NASHOBA PUBLISHING/JULIA KACMAREK
Ayer Community School children attend Ayer Library for the end of summer reading. Pictured, from left,
front row: Alivia Kennedy, Eliana Laham, Dhruv Patel, Lizzy Arnold, Paige Anderson, Griffin Berlinger, Jac Cormier, Brody Hanss; back row: Douglas McDonough, Mikayla Keyes, Erica Cormier, Emily Arnold.
By Julia Kacmarek
AYER -- The Ayer Public Library finished its children's summer reading program with an ice-cream party and bouncy house, celebrating the library's busiest summer yet.
"This was the first time circulation downstairs outnumbered the circulation upstairs," Library Director Mary Anne Lucht said.
With a summer calendar filled with activities ranging from concerts to movie showings to even a Pokemon party, the children's room has been consistently busy since school let out.
Children and their parents spent the morning in a Mini Motions class where children learned to move in creative ways through music and imagination. The follow-up ice-cream celebration was donated by A.C. Moore.
Lucht said the enthusiasm of her staff creates an energetic environment in the children's room each day. "People are now looking beyond just a bunch of books at their library, and they want us to step it up. That's what we try to do," Lucht said.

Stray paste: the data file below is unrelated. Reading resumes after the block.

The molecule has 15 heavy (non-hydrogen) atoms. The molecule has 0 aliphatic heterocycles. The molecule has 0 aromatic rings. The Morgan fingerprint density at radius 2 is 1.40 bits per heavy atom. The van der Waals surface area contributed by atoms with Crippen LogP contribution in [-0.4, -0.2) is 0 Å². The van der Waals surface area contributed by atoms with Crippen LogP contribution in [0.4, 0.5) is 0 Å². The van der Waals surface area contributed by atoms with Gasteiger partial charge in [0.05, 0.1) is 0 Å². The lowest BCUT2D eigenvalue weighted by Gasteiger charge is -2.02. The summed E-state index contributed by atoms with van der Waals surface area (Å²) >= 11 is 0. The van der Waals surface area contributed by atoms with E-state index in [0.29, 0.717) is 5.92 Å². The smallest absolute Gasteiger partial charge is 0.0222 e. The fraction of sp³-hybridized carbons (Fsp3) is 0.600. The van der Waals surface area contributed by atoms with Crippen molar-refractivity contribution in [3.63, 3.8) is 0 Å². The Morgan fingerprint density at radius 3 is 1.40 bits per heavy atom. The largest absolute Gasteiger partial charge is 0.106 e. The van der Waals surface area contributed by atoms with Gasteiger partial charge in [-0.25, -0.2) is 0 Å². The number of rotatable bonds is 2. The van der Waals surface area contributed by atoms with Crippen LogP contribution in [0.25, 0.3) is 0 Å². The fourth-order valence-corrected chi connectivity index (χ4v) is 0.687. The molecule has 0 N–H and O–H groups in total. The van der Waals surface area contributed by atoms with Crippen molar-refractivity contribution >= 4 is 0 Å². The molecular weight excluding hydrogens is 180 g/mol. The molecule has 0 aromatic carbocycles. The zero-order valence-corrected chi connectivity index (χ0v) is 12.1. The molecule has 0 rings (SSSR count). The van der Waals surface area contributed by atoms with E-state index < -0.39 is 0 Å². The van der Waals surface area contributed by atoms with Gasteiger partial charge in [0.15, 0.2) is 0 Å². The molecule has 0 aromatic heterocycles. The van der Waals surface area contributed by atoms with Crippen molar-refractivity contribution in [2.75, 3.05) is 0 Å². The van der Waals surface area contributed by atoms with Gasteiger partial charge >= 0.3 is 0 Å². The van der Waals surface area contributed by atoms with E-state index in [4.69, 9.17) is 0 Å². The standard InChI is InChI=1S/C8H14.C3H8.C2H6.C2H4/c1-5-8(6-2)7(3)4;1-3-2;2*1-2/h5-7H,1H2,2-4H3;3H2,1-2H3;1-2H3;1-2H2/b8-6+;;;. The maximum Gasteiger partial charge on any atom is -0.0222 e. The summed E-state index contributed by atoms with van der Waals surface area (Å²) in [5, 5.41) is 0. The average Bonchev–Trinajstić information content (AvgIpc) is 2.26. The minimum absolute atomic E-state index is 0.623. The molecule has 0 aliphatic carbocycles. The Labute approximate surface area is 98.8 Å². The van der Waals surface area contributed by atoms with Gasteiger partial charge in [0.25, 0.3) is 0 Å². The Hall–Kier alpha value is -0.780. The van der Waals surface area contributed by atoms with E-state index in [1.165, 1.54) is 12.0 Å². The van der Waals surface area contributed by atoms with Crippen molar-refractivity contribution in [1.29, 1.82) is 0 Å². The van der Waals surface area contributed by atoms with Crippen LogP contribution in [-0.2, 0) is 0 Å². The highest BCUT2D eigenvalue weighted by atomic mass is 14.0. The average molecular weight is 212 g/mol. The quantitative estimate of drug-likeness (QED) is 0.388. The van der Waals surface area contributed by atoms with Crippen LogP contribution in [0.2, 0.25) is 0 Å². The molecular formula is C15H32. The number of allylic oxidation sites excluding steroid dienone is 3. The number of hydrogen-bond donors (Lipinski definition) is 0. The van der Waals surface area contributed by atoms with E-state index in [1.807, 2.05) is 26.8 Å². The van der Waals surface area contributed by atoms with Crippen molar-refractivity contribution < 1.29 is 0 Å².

Over 200 children signed up for this year's summer reading program, and with every child comes their family. The librarians stress the importance of keeping the whole family involved.
Carol Horgan has been bringing her children and now her grandchildren to the Ayer Public Library for years. "This year was much better than years before," she said. "There was a magician one week and an illustrator the next. The program is just fabulous!," she said.
Lucht said adults, too, like things to do at the library. This August, "Blind Date with a Book" began where each staff member chose her top three or four books of all time. The books were wrapped in paper and adults were able to choose the one they wanted, without being able to see the cover.
"This got people out of their comfort zones and into a book that they normally wouldn't read," Lucht said.
Teens benefited from the summer programs at the library, too, which young adult librarian, Samantha Benoit admits, is not always an easy task.
Benoit works to create a place that kids, ranging up to 15, like to come back to. Events included movie nights and Duct Tape Palooza, where attendees learned how to make Duct tape roses.
Aside from scheduled events, there is also a teen room filed with age-appropriate novels, computers and games.
"I work to make sure I have the resources they need in order to study," Benoit said. When Benoit was hired three years ago, there was only one shelf of young adults books. "My job was to fill the room, and now we have about triple the amount of what we used to have," she said.
As the summer comes to an end, the library is working to create fall and winter activities for children and adults. Activities and events may be found at www.ayerlibrary.org.
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